Deadly Bird Flu In Seals Could Threaten Humans
Researchers have found a deadly strain of the avian influenza virus that has been sweeping through harbor seals may be able to spread to humans.
That's according to a study recently published in the peer-reviewed journal Nature Communications.
The study, led by investigators from St. Jude Children's Research Hospital, details how an avian H3N8 virus strain that had killed more than 160 seals along the New England coast back in 2011 boasted specific characteristics that allowed it to be easily spread through respiratory droplets and made it a potential threat for human infection.
"This study highlights a gain-of-function experiment that occurred in nature and shows us there are avian flu viruses out there beyond H5N1 and H7N9 that could pose a threat to humans," co-author Stacey Schultz-Cherry, and infectious disease experts, said in a recent statement.
According to the study, lab samples of the 2011 strain boasted mutations in key protein production that previous laboratory research had shown allows the highly pathogenic avian H5N1 virus to spread though the air. Tests with these samples showed that the virus could efficiently grow in human lung cells, despite the fact that - luckily - no cases of H3N8 avian influenza were ever tied to the seal outbreak.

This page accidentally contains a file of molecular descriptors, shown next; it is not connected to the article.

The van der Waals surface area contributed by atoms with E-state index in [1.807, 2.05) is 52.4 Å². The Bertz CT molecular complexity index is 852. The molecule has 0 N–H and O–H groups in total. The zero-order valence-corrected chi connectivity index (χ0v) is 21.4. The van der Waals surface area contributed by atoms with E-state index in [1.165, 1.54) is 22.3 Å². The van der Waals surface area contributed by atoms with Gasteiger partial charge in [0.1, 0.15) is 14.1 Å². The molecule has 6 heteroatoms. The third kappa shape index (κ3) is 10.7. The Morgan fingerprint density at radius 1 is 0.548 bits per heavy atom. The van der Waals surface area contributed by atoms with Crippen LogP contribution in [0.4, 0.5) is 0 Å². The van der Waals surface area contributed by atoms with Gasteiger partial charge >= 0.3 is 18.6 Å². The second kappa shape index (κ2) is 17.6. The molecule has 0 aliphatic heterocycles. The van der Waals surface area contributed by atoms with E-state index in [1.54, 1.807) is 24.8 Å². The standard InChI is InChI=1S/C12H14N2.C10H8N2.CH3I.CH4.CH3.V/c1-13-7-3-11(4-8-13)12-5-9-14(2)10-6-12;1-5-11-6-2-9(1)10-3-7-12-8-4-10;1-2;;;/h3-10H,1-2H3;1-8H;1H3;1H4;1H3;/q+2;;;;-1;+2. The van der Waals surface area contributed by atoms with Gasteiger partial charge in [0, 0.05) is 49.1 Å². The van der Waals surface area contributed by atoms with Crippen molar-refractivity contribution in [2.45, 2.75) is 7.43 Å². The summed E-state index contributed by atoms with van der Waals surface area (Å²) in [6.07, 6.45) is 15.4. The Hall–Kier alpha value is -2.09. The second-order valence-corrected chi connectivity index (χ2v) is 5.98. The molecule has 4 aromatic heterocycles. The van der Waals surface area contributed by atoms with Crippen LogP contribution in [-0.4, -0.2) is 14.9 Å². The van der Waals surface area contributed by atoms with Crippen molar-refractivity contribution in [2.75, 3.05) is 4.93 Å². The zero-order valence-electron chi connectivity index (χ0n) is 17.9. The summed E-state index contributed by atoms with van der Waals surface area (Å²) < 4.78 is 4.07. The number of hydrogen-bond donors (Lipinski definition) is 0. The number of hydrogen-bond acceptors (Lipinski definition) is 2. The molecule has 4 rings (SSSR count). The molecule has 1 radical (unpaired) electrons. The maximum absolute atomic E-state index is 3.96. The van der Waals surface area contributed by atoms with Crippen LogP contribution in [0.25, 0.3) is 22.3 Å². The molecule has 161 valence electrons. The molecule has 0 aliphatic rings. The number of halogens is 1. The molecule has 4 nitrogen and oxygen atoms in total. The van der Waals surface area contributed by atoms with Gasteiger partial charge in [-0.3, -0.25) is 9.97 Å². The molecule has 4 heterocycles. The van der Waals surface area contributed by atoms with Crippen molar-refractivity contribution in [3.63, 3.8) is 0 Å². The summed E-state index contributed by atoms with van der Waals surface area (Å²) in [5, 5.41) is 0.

Lead author Erik Karlsson asserted that these findings should reinforce a need for officials and the scientific community to closely keep watch of an increasingly number of bird flu strains that are circulating among various wild and domesticated animals.
According to the study, the researchers also took blood samples from 102 individuals who had been vaccinated for seasonal flu strains between 2009 and 2011. Interestingly, they were found to not have any antibodies that could protect them against the harbor seals' virus.
"The transmissibility of the seal H3N8 virus coupled with the apparent lack of immunity makes this strain a concern," the investigators wrote, adding that they will be staying vigilant of any new H3N8 cases.